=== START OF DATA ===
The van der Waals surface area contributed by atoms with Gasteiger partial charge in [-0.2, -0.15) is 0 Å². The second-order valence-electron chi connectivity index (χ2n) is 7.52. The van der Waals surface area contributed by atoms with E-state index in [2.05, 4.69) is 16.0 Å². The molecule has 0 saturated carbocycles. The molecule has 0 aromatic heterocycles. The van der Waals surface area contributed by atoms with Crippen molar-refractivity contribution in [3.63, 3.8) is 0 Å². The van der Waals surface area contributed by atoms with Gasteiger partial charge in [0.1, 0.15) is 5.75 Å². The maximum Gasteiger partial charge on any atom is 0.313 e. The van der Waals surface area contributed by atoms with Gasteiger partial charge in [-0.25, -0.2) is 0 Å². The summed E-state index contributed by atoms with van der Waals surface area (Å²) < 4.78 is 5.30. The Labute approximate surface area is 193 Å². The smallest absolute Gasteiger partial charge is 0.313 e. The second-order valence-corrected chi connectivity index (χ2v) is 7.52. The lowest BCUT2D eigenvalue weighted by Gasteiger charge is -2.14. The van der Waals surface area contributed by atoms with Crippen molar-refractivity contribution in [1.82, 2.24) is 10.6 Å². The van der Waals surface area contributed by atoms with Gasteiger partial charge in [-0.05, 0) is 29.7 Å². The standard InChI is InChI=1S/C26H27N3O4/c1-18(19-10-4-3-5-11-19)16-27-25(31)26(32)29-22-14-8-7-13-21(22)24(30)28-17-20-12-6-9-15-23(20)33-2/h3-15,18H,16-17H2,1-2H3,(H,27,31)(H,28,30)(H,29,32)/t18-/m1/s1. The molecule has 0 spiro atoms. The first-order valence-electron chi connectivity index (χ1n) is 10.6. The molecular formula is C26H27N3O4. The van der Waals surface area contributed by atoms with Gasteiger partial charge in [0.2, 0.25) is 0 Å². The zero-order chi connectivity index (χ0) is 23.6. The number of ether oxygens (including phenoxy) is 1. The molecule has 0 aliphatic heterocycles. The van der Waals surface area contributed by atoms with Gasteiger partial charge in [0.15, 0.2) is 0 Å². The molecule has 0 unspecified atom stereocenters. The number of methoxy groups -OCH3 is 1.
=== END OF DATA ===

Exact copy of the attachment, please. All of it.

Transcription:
The van der Waals surface area contributed by atoms with Gasteiger partial charge in [-0.2, -0.15) is 0 Å². The second-order valence-electron chi connectivity index (χ2n) is 7.52. The van der Waals surface area contributed by atoms with E-state index in [2.05, 4.69) is 16.0 Å². The molecule has 0 saturated carbocycles. The molecule has 0 aromatic heterocycles. The van der Waals surface area contributed by atoms with Crippen molar-refractivity contribution in [3.63, 3.8) is 0 Å². The van der Waals surface area contributed by atoms with Gasteiger partial charge in [0.1, 0.15) is 5.75 Å². The maximum Gasteiger partial charge on any atom is 0.313 e. The van der Waals surface area contributed by atoms with Gasteiger partial charge in [-0.25, -0.2) is 0 Å². The summed E-state index contributed by atoms with van der Waals surface area (Å²) < 4.78 is 5.30. The Labute approximate surface area is 193 Å². The smallest absolute Gasteiger partial charge is 0.313 e. The second-order valence-corrected chi connectivity index (χ2v) is 7.52. The lowest BCUT2D eigenvalue weighted by Gasteiger charge is -2.14. The van der Waals surface area contributed by atoms with Crippen molar-refractivity contribution in [1.82, 2.24) is 10.6 Å². The van der Waals surface area contributed by atoms with Gasteiger partial charge in [-0.05, 0) is 29.7 Å². The standard InChI is InChI=1S/C26H27N3O4/c1-18(19-10-4-3-5-11-19)16-27-25(31)26(32)29-22-14-8-7-13-21(22)24(30)28-17-20-12-6-9-15-23(20)33-2/h3-15,18H,16-17H2,1-2H3,(H,27,31)(H,28,30)(H,29,32)/t18-/m1/s1. The molecule has 0 spiro atoms. The first-order valence-electron chi connectivity index (χ1n) is 10.6. The molecular formula is C26H27N3O4. The van der Waals surface area contributed by atoms with Gasteiger partial charge in [0.2, 0.25) is 0 Å². The zero-order chi connectivity index (χ0) is 23.6. The number of ether oxygens (including phenoxy) is 1. The molecule has 0 aliphatic heterocycles. The van der Waals surface area contributed by atoms with Gasteiger partial charge in [0.15, 0.2) is 0 Å². The molecule has 0 unspecified atom stereocenters. The number of methoxy groups -OCH3 is 1.